Her father wasn’t buying it. She had no history of high blood pressure — it felt like an excuse to him.
So the retired police detective enlisted the help of a forensic pathologist and hired a third party to conduct a new toxicology report.
Those experts determined that Tracy’s cause of death was unclear and that a combination of drugs may have been a contributing factor. Richard Waldherr said she had been taking her regularly prescribed antidepressants and sleeping medication, in addition to post-operation opioid painkillers.
But due to a combination of Wisconsin state laws and court decisions, Richard Waldherr was told he couldn’t file a lawsuit to hold doctors accountable. His daughter was unmarried without kids and in Wisconsin, parents have no legal standing in medical malpractice cases once their children become adults.
On top of that, Wisconsin law caps the amount of money that can be recovered for noneconomic damages like pain and suffering in malpractice cases to $750,000, and even less for doctors employed by state-run hospitals.
Critics say the low payouts deter lawyers from pursuing malpractice cases.
“Under the current caps, no attorney is going to take a malpractice case because it’s just not worth it to them,” said state Rep. Christine Sinicki (D – Milwaukee).
Richard Waldherr thinks doctors in Wisconsin are behind “an iron curtain of protection” that prevents them from being held accountable for deadly mistakes.
Five years after her death, he continues to fight for justice, meeting with state lawmakers and sharing his daughter’s story.
“I think about her everyday…There’s unopened presents left at the Christmas tree,” he said. “Thanksgiving dinner, she’s not there — empty chair…We had phone calls, I would get Tracy saying ‘Hi dad!’ I miss that.”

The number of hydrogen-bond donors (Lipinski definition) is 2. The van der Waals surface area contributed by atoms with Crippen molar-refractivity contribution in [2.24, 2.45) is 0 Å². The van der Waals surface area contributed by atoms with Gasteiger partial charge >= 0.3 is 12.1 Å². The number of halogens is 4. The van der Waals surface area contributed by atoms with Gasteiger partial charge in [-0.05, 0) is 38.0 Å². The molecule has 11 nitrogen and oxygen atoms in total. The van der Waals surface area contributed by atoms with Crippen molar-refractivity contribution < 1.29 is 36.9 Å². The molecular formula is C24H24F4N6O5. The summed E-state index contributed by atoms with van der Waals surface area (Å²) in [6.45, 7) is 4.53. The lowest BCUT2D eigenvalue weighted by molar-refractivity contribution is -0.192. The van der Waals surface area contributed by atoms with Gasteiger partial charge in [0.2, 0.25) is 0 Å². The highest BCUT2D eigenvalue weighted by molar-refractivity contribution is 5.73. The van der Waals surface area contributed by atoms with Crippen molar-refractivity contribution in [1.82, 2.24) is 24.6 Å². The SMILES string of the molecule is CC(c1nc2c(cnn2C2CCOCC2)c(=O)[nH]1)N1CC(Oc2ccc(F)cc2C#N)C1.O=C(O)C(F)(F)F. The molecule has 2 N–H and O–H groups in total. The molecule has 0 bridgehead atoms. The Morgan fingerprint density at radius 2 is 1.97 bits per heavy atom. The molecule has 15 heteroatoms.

the discovery rule
Michael Whittier was 53 years old when he received terrible news. A doctor told him he had prostate cancer and it had spread to his bladder and nearby lymph nodes. If it had been caught earlier, it may have been routine surgery but now it is life threatening.
The Maine grandfather was shocked. After all, he had undergone prostate exams in recent years and as far as he knew, everything was fine.
It turns out, there were warning signs but Whittier was never told. His medical records show he had dangerously high prostate-specific antigen (PSA) levels years earlier but his primary care physician never mentioned it.
“It had three years to progress,” Whittier said. “I was angry. I was hurt.”
Whittier began meeting with local attorneys to file a malpractice lawsuit, but one after one they told him he had no case because the time limit to take legal action had expired.
In Maine, missed diagnosis victims have three years from the date malpractice occurs to file a lawsuit. Since it had been more than four years from Whittier’s abnormal test — not his cancer diagnosis — he was out of luck.
Maine law doesn’t apply the “discovery rule” in missed diagnosis medical malpractice cases — an exception that extends the time limit from the date the malpractice is discovered, not when it actually happened.
In other words, victims like Whittier could be out of time even before they know something is wrong.
Now, he faces a mountain of medical bills and fears what could happen if he passes away.
“I don’t want my wife to have to worry about this and I don’t want somebody else’s wife to have to worry about this,” he said. “It just seems quite unfair.”
Kelly Milan contributed to this report.
This story is part of NewsNation’s investigation into the tangled web of state medical malpractice laws that can make it difficult for patients and family members to file lawsuits against doctors they believe were medically negligent. Find all of our coverage on the topic here.